German Trade Violin Bow Stamped CONSERVATORY circa 1930


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During the post World War I era many German shops left off the makers name and origin on the stick. Bow makers would brand a bow with a nondescript music name or with a French or Italian maker’s name to market the bow. Purposely, there are no other markings on the stick to show origin. The bow would have simply been placed in a violin outfit headed for sale at a music company. The West, especially England and America, were purposely not importing items coming from Germany.

I’ve had these older bows piled in a few large boxes since my high school days. These sticks are very cost effective to restore, especially considering what is happening with pernambuco wood in South America. This German bow is old pernambuco specie wood in a light-colored orange/brown color. The grain is tight, light in overall gram weight, and easy to handle. The stick is octagonal in section, nickel mounted with single mother-of-pearl eyes in the frog, and subtle color in the pearl work.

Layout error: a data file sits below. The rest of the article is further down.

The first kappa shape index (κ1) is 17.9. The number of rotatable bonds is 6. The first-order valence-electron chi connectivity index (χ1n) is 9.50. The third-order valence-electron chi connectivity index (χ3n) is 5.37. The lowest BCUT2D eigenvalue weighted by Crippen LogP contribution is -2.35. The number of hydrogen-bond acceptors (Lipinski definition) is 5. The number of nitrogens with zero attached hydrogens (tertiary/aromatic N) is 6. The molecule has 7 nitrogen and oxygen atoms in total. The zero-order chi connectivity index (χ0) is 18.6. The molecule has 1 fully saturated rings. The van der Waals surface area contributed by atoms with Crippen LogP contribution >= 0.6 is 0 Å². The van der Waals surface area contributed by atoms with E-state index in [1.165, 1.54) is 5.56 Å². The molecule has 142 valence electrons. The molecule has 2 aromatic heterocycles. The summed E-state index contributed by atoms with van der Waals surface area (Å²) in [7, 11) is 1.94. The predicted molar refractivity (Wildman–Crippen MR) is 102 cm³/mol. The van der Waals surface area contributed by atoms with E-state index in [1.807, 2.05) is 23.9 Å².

Some bow restorations take dozens of hours and a few like this stick only took about six hours of work. We meticulously went over the bow replacing the tip, winding, and leathers. The bow got a good cleaning and then the stick received a clear French polish before the new winding and leathers went on to the stick. The bow has a good degree of firmness and flex. Yes, this bow is a good playing piece of pernambuco Are you a fiddler or player looking for great control on a bow? This may be your next bow. This bow has great bones all under the umbrella of German workmanship. The stick is in very good condition, plays well, is light in the hand, classic color and
gorgeous wood, yet, with no famous maker’s name.

Weight fully haired 57.0 grams